Albatron K8X800 Pro IIAs usual, the formal board spec first.
|Albatron K8X800 Pro II|
|CPU Support||1 x Socket 754|
|Memory Support||3 slots, DDR400 max, 3GB max|
|Audio||VIA Envy24PT PCI (VT1720) feeding VT1616 and WM8278|
|Audio Connectivity||6 port backplane speaker, PCI I/O mounted S/PDIF (coax and optical) input/output module with mic and headphone replicated ports|
|PCI||6 x 32-bit 33MHz PCI 2.1 slots|
|IDE||2 ATA133 compliant ports from 8237|
|SATA||2 ports from VT8237|
|SATA RAID||VT8237 able to RAID provided ports|
|Ethernet||3Com 3C940 Gigabit Ethernet LOM controller|
|USB||VT8237, 2 x backplane USB2.0, 4 x I/O USB2.0|
|FireWire||2 I/O shield ports from VT6307|
|Other I/O||PS/2, Parallel, 1 x Serial|
At first glance, it was the K8T800 feature set I'd come up with myself. I'd have augmented another pair of SATA ports onto the board via a discrete controller, probably a SiliconImage, but everything else seems spot on. A second glance is enough to spot the flaw though.
Albatron equip the K8X800 Pro II with VIA's Envy24PT, the version of Envy24HT that's suitable for applications like motherboards. It's an 8 channel discrete PCI audio controller. The HT version is found on some of the most capable PCI soundcards on the market just now, capable of 24-bit resolution and 192kHz sample rate on all 8 channels, input and output.
The PT drops that to 96kHz sample rate, but maintains the resolution, so not too bad and still a step up from most motherboard equipped audio. So far. Albatron drop the ball however with the CODECs used to present it with data. Sat in front of the Envy24PT is a VT1616 6-channel CODEC that samples at 18-bit, 48kHz. So while the PT has all that capability, Albatron saddle it with a 6-channel front end with worse spec than the solution ASUS use on K8V, the AD1980. Given that Envy24PT is 8-channel and Albatron advertise the K8X800 Pro II as 7.1 capable, that leaves 2 channels spare. Like Chaintech use on their 9CJS motherboard, Albatron use a WM8278 DAC for the spare channels, a 24-bit, 192kHz device.
Why? VIA supply the VT1617, otherwise known as the Eight-TRAC (part of their Vinyl Audio brand of hardware, the VT1616 is the Six-TRAC). It handles the front end for all 8 supplied channels an Envy24PT can do and does 20-bit and 96kHz, a better fit to the capabilities of the impressive ASIC. It's a three chip mess that cripples what would be a huge selling point for any motherboard introduced today. It's not subjectively poor, but it could be a lot better.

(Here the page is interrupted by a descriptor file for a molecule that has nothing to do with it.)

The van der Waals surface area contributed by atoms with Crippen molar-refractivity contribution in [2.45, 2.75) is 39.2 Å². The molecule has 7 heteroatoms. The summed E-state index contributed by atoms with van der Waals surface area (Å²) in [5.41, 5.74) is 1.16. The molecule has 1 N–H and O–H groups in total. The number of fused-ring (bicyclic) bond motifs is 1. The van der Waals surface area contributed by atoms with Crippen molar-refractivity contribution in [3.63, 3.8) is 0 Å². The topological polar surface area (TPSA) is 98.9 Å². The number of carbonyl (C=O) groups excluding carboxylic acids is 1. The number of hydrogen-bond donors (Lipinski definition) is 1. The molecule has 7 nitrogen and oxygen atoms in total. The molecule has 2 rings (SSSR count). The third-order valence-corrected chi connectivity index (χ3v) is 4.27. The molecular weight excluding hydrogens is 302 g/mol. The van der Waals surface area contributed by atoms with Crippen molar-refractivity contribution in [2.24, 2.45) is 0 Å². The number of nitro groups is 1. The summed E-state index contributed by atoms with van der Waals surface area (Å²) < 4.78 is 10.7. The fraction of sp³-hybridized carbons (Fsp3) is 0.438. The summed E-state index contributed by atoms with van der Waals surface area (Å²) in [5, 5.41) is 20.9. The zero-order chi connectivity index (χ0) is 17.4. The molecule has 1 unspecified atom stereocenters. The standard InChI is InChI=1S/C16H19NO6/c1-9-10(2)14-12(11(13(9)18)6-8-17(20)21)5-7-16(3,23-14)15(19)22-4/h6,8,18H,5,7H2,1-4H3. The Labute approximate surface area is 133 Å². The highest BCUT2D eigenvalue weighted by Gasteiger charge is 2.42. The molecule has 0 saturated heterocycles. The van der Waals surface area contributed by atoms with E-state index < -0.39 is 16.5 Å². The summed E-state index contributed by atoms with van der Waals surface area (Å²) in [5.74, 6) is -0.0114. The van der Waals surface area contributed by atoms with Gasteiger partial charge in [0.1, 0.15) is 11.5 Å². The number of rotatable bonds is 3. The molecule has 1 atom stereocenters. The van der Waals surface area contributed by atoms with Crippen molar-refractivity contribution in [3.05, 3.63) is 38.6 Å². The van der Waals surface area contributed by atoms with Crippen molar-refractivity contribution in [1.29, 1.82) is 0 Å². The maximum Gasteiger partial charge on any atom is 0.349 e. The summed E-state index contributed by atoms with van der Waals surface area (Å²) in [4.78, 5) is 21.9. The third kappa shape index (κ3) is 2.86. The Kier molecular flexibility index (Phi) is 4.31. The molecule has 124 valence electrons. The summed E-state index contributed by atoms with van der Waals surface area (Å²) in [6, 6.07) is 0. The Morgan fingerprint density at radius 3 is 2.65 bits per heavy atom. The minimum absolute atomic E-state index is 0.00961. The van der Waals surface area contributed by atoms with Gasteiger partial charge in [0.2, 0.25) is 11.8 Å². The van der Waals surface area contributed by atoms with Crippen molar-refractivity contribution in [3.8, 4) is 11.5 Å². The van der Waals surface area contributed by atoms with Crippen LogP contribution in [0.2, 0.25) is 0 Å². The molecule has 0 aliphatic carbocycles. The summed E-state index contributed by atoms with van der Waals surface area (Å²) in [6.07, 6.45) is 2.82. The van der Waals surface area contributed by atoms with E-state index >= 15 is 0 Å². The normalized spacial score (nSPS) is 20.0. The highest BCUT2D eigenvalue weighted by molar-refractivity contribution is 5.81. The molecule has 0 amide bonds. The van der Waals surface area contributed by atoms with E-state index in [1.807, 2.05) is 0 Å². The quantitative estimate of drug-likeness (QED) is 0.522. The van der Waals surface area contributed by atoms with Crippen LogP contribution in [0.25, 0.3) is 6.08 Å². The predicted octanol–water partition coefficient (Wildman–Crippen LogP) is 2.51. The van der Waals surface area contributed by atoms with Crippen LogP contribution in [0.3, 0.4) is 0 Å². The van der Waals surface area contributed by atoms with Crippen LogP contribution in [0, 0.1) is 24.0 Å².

As it stands, you get eight channel motherboard audio and decent connectivity, along with digital output and input. Crippled down to usual AC'97 motherboard specs however makes it nothing special, save two channels more than what's usually found.
Albatron stick with the same 3C940 LOM that everyone seems to be using these days. No bad thing, they even ship an alternate non-WHQL driver for it, along with the WHQL'd version, should you wish to live your networked life on the ragged edge.
As far as disk connectivity goes, the VT8237 does everything. The two SATA channels have their respective ports and there's two legacy PATA ports for disks and optical devices. No physical interface for the two other SATA ports the bridge can run, so two SATA is your lot. Of course they are RAID capable, adding some value and flexibility to the features the board provides.
Serial bus I/O gets a nod with six USB2.0 ports, two on the backplane and four available on a PCI plate. FireWire sees two physical ports on a PCI plate, hung off the same two port VT6307 that ASUS use on K8V.
Overall, think of it as ASUS K8V with the Promise SATA and IDE RAID ports swapped for two extra audio channels. That's how it essentially pans out. Device Manager shows us what we need to know.
A decent spec, I'm just disappointed in the audio solution. Unrealised potential is a sore thing to swallow. Lets have a look at the bundle.